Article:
NEW YORK — Publisher Primedia’s rapid advance from traditional publishing into the realm of new media received a big push forward Thursday as the company announced a pair of big-league backers.
Prominent Internet investor CMGI and Primedia plan to swap stock, cementing a strategic alliance aimed at developing and funding a series of new Web ventures. CMGI, a big investor in Lycos and other heavyweight ‘Net companies, will buy 5%, or 8 million Primedia shares, in exchange for 1.53 million shares of CMGI.
Liberty buys in
John Malone’s Liberty Media will also take a 5% stake in Primedia along with 1.5 million Primedia warrants. It will infuse $200 million in cash into the company. Liberty subsid Liberty Digital will receive an option to acquire a 12.5% stake in Primedia’s newly formed Primedia Broadband Video unit in exchange for cash or stock in Liberty Digital or Liberty Media. In addition, Primedia will purchase $25 million in Liberty Digital stock.
The idea behind both partnerships is to marry Primedia’s diverse content with streaming, interactive and broadband video and convince Wall Street that Primedia is more than a sleepy old magazine company.
Investors sure woke up, sending Primedia shares soaring by more than 16% to close at $31.50.
The CMGI and Liberty ventures, plus others announced in recent months, are the work of Tom Rogers, a former NBC exec who has been shaking things up since he joined Primedia last fall as chairman and CEO. “A company that wants to be the media company of the future must turn on a dime and move aggressively, as Primedia is doing,” Rogers said.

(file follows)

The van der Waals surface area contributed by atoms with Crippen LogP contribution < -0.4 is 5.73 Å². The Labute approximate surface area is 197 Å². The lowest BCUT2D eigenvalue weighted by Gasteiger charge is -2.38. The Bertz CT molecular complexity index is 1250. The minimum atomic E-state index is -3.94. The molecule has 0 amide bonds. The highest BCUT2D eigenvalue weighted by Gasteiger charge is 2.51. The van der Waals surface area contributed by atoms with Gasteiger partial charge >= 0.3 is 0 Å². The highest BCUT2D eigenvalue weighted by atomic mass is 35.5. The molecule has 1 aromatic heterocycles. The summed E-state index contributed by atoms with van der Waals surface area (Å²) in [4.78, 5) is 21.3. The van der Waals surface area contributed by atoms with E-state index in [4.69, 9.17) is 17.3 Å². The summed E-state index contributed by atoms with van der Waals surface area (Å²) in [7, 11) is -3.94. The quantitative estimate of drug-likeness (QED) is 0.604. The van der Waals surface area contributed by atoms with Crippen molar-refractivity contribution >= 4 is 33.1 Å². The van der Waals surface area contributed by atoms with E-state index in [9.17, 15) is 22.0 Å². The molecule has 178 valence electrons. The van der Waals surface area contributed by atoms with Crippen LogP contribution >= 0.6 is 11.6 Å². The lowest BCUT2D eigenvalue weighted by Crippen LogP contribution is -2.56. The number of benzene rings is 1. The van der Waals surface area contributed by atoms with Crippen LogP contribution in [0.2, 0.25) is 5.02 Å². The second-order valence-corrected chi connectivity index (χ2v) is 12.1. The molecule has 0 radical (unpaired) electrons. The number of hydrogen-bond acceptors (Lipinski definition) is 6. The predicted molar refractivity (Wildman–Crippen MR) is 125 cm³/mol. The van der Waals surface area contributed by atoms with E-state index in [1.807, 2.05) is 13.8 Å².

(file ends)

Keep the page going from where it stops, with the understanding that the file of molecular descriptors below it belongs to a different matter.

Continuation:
On the personnel front, he announced that John Loughlin, former magazine publisher and former president of Meredith Corp.’s broadcast group, has been named head of Primedia’s new magazine and Internet group.
Eileen Murphy, VP of communications at ABC, will become VP of corporate communications at Primedia.
The corporate structure of Primedia, whose stable includes New York and Seventeen magazines, has been streamlined and simplified into a consumer group and a business to business group. Rogers noted that the company is divesting nonstrategic assets and focusing on growth.
Goal is to see revenue from new media double to at least $50 million this year, and double again in 2001. That will require an investment to the tune of $100 million-$120 million in that area. Total losses from new media are expected to jump from $32 million last year to $80 million-$90 million this year.
Cost savings initiatives will shave up to $35 million from expenses in 2001.